16 Trampoline Tricks to Impress Everyone (Fall 2022)

Now that you have installed that shiny new heavy-duty trampoline on your backyard or front lawn, you have something to keep your kids occupied and happy for some time. That said, they will jump up and down the trampoline, and pretty soon, they will be tired of that. However, you can introduce them to a few cool tricks to keep the experience interesting.

These trampoline tricks are listed below as well as the instructions on how to pull them off. A word of caution is that some of these tricks may be dangerous if performed the wrong way. However, with a parent present and the instructions provided here, we are confident the children can figure them out in no time.

Easy trampoline tricks

We are, of course, going to start with the simpler trampoline tricks. These will give your children the foundation they need. They are also an easy way to introduce the kids to awesome trampoline tricks in general.

Tuck jump

The tuck jump Trusted Source Trampolining technique for performing a tuck jump - Trampolining - essential skills and techniques - GCSE Physical Education Revision - Edexcel - BBC Bitesize Learn about and revise the essential skills and teaching points of trampolining in this BBC Bitesize GCSE PE study guide. www.bbc.co.uk is quite the simple move and may be the next logical trick after you’ve mastered jumping up and down. To do it, you have to jump up and down the device until you’re comfortable. This is both a warm-up and preparation for the next steps. Next, you jump as high as you can, raise your knees, grab your shin and pull your legs as close to your chest as possible. As you start to go down, you should release your legs so you can land on your feet.

Straddle jump

After the tuck jump, you can attempt the straddle jump Trusted Source How To Easily Teach A Straddle Jump - Elite Performance Northwest The straddle jump is a skill your class can practise simply, helping them build confidence while working on new skills. epnw.org.uk as well. For this trick, you need to touch your toes while your legs are spread out in mid-air. This may be trickier to pull off and thus requires more preparation.

Start by jumping up and spreading your legs to form a V-shape. If you can do this successfully, you can try bending and touching your toes while in the air. It might be a while before you perfect this. However, once you do, you can jump as high as you want and still get the trick right.

Half / full twist

The half/full twist is another trick that the kids can master in no time. For the half-twist, you jump, spin mid-air, then land while facing another direction. As for the full twist, the instructions are still the same except for the last part. This time while in mid-air, you do a full 360° spin and land facing the same direction you started with. The full twist needs more time to pull off, so you’ll have to jump higher.

Seat drop

To do the seat drop, you have to jump, land on your bum, then when you bounce back up, land on your feet. The keys to making it work include keeping your legs straight when you land in the sitting position. Also, place your hands on your sides when you land. This may help you with the momentum you need to get back up to a standing position.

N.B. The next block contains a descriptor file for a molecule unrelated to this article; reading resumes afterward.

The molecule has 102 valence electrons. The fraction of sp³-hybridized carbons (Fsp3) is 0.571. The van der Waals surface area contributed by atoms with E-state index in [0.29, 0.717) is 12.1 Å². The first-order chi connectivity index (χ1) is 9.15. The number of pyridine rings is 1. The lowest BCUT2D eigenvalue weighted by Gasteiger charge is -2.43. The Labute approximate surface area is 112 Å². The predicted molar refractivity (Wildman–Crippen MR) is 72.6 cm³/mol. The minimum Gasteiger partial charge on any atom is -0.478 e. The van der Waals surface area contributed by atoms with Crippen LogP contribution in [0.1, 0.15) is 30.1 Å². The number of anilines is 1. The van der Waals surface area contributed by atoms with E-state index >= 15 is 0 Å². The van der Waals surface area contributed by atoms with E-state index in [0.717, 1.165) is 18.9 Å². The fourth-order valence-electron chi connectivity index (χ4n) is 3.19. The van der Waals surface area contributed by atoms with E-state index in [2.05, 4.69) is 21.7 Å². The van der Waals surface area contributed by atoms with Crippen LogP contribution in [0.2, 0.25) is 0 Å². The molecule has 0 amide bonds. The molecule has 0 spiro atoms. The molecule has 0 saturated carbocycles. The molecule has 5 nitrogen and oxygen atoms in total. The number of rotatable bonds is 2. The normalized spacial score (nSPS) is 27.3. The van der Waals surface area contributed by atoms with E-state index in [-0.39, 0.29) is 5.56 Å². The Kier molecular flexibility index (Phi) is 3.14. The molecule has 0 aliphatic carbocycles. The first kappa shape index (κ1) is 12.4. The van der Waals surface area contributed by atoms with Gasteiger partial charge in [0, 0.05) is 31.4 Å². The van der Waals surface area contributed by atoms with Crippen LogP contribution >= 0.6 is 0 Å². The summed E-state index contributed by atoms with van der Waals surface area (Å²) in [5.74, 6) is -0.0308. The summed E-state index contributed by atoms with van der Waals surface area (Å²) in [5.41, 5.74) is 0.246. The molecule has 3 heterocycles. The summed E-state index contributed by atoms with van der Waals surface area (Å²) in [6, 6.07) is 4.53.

Knee drop

The knee drop is almost the same as the seat drop. However, as the name suggests, you have to land on your knees before getting back up. Notably, the seat drop and the knee drop can be incorporated in trampoline games such as bum wars.

Doggy drop

While doing the doggy drop, make sure you land on the mat while you’re on all-fours. This means that your hands and knees must touch the mat before you bounce back up. It’s not the most complicated trick, especially if you’re already used to knee drops.

Front drop

Both the knee drop and doggy drop put extra emphasis on your limbs. However, with a front drop, you’re supposed to land on your stomach. Always remember to place your hands under your chin to protect your face. As for your feet, they need to be pulled back off the trampoline as you do this.

You can try moving into the front drop from a kneeling position as practice. This way, you get used to the landing before you can try it from a standing position.


For the backdrop, you land on your back after jumping. Also, during the landing, your hands and legs should be lifted and pointing towards the sky. After that, you bounce back up into a standing position. Once you’re comfortable enough doing the backdrop, you can incorporate other tricks to make it more interesting. One example is a backdrop into a half turn and into another backdrop.

Front pull-over

Once you’ve mastered the backdrop, it should be a cakewalk to move into the front pull-over. You first jump, then do a front flip while making sure you land on your back. Since you will bounce after you land, you take advantage of this motion to propel yourself into another front flip where you land on your back again. You can do the front pull-over continuously for as long as you need to.

Back pull-over

The back pull-over is another cool trampoline trick. If you want to attempt it, you start by jumping up and landing on your back as if you were doing a backdrop. When the trampoline mat bounces you back up, use the momentum to do a backflip and land on your feet.

Advanced trampoline tricks

According to most reviews, you can get the Stamina 36-Inch Folding Trampoline for some of the easy trampoline tricks named above. This is assuming you don’t own one. It is portable, and you can even use it for gymnastic trampoline tricks at the beach or the park.

Notably, once you’ve mastered the basics, it may be time to graduate into the advanced gymnastics trampoline tricks you see on TV. They might be complicated and tricky to learn; however, they can be loads of fun once you figure out how to do them right.

Front flip and double front flip

To do the front flip, you’ll jump up, hold your shins and tuck your legs into your chest as you flip forward as fast as you can.